Can you really go into menopause as early as your 20s? Find out more here.
While most women will experience menopause between the ages of 45 and 55, some will experience it early. There are those who experience it in their 20s or 30s.
If you're under the age of 45 and have missed your period of over three months and you're not pregnant, then it would be best to look into the possibility of early menopause.
Over time, as women age, their bodies produce less and less hormones needed for female reproduction, specifically estrogen and progesterone. Once it reaches a particularly low level, then menopause begins.
Early vs. Premature Menopause: What's the difference?
If a woman experiences menopause between the ages of 40 and 45 then it's classified as early menopause. While premature menopause starts earlier than that, typically before the age of 40. Premature menopause is now being referred to as premature ovarian failure or primary ovarian insufficiency.
Premature menopause is rare and it only occurs in about one percent of women who experience menopause before the age of 40.
What are the symptoms of early menopause?
- amnorrhea (irregular periods)
- hot flashes
- night sweating
- dryness of the vagina
- erratic moods
- confusion or mental fogginess
- decreased libido
If you've missed your period for two to three months, this doesn't always mean you're pregnant or going through menopause prematurely, it could just be a response to stress, illness, low estrogen levels, or changes in diet or exercise.
What causes early menopause?
Aging (over the age of 35), family history, genetic disorders (like Turner syndrome), toxins (chemotherapy or radiation), and ovarian surgery can result in follicle depletion or follicle dysfunction. When this happens, a woman's egg cells don't mature, stopping ovulation as well as the menstrual cycle.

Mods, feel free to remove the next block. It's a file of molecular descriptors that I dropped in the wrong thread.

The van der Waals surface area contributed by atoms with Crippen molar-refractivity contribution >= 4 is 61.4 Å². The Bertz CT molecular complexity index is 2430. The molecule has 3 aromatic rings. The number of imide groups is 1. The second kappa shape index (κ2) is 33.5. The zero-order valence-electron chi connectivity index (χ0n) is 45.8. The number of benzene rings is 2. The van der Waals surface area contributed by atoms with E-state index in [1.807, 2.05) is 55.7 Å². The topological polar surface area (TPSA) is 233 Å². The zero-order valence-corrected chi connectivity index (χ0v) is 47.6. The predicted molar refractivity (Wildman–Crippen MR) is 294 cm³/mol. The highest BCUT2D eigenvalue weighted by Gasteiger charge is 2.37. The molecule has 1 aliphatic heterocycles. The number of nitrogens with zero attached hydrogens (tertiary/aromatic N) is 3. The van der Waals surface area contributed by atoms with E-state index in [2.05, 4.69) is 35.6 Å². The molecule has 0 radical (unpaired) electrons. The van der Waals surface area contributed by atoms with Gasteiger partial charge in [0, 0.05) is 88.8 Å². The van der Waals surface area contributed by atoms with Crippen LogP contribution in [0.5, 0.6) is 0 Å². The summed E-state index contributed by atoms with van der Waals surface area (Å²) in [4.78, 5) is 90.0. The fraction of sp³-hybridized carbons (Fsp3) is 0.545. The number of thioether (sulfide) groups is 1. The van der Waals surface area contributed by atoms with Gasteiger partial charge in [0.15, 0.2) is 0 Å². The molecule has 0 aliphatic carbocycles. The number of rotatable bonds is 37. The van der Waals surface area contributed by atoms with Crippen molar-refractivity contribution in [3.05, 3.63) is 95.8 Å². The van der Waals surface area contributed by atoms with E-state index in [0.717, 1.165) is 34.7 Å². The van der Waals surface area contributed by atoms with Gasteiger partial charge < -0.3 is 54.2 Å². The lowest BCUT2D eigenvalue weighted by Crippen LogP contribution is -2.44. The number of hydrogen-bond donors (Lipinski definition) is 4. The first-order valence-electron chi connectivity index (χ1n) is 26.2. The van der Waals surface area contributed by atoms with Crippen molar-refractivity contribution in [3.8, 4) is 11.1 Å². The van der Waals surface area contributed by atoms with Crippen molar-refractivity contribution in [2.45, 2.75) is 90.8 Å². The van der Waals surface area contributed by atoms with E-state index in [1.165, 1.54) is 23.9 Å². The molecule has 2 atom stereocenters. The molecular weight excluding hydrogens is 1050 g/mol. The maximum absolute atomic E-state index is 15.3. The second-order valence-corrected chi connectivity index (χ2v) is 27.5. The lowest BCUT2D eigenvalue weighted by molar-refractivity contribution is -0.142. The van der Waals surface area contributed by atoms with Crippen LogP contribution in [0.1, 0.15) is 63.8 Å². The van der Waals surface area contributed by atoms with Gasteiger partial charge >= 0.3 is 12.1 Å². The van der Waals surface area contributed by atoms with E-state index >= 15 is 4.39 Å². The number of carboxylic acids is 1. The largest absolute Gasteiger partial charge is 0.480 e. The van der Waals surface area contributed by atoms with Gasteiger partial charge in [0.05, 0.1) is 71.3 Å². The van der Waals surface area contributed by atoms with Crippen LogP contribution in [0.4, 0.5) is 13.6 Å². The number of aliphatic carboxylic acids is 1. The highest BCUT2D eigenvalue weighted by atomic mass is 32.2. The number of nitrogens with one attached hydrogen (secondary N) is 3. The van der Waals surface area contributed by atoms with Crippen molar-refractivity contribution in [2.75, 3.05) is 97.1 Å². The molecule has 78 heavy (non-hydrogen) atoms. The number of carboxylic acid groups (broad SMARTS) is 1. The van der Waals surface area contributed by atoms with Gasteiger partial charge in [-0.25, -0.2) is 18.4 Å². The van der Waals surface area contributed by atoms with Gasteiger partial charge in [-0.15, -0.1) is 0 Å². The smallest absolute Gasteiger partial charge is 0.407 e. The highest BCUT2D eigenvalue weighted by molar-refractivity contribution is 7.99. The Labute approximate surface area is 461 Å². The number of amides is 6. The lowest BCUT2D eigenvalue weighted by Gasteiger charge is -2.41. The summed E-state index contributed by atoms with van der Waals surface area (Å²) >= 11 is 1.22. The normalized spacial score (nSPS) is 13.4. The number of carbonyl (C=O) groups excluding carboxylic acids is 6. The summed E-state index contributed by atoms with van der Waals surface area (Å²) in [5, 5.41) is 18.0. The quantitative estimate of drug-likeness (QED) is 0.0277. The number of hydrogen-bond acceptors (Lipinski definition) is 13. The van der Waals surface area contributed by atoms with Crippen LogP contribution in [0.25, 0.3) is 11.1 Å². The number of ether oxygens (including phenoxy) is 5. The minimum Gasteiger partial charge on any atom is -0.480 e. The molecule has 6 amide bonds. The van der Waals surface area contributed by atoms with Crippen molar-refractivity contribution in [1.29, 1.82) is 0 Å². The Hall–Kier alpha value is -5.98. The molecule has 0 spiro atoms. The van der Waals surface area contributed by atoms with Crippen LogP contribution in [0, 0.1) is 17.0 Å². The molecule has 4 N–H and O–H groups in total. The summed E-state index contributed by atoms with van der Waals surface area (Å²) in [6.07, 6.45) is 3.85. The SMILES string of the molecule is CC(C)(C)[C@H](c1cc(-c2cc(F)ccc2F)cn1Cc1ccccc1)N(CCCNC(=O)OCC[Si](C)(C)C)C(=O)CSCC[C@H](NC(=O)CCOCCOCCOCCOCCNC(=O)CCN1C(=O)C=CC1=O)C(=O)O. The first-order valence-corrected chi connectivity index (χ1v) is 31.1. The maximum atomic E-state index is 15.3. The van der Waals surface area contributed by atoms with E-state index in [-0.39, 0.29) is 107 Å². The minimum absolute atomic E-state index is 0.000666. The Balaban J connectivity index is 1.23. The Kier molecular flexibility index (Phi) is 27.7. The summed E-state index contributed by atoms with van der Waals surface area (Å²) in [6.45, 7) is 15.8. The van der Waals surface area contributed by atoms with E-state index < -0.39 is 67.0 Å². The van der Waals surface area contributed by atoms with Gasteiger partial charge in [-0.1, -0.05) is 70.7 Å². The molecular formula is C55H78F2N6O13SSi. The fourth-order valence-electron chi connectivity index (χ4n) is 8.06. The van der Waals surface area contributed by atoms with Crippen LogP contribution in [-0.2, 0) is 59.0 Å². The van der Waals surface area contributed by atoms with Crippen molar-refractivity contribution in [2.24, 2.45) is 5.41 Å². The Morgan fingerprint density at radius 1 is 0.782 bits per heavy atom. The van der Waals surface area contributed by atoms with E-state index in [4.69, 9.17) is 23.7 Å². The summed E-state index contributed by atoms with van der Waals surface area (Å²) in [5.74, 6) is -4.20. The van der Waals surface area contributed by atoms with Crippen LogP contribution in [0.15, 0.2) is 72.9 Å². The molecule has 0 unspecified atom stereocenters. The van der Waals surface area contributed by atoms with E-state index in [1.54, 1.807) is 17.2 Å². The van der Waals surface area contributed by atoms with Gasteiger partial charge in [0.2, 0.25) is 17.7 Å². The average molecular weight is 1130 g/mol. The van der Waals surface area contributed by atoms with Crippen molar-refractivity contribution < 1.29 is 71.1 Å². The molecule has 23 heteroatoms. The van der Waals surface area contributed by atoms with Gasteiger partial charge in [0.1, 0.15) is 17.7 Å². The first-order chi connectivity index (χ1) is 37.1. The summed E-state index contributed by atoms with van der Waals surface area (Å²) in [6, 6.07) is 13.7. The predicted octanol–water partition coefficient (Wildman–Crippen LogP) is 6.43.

What are the complications of early and premature menopause?
Women who go through menopause early are more at risk of developing the following conditions:
- Stress and anxiety
- Bone loss and damage (osteoporosis)
How can early or premature menopause be treated?
Depending on the severity of your case, your doctor can recommend the following measures to manage the symptoms.
With the use of supplemental reproductive hormones, this treatment hopes to restore the normal level of estrogen and progestin, which can no longer be naturally be produced by your body.
However, this treatment can increase the risk of heart problems, stroke, blood clots, and breast cancer, so it cannot be prescribed to those who are prone to developing these conditions.
Calcium and Vitamin D supplements
Between the ages of 19 and 50, women should be getting about 1,000 milligrams of calcium per day. Over the age of 50, this requirement increases to 1,200 milligrams. As for vitamin D requirements, it ranges from 600 to 800 iu per day.
An intake of calcium and vitamin D supplements helps prevent the risk of osteoporosis in those experiencing early menopause.
Dealing with Infertility
Though challenging, women going through premature menopause can still get pregnant. But if it's no longer possible, they still have the option of exploring in vitro fertilization or adoption.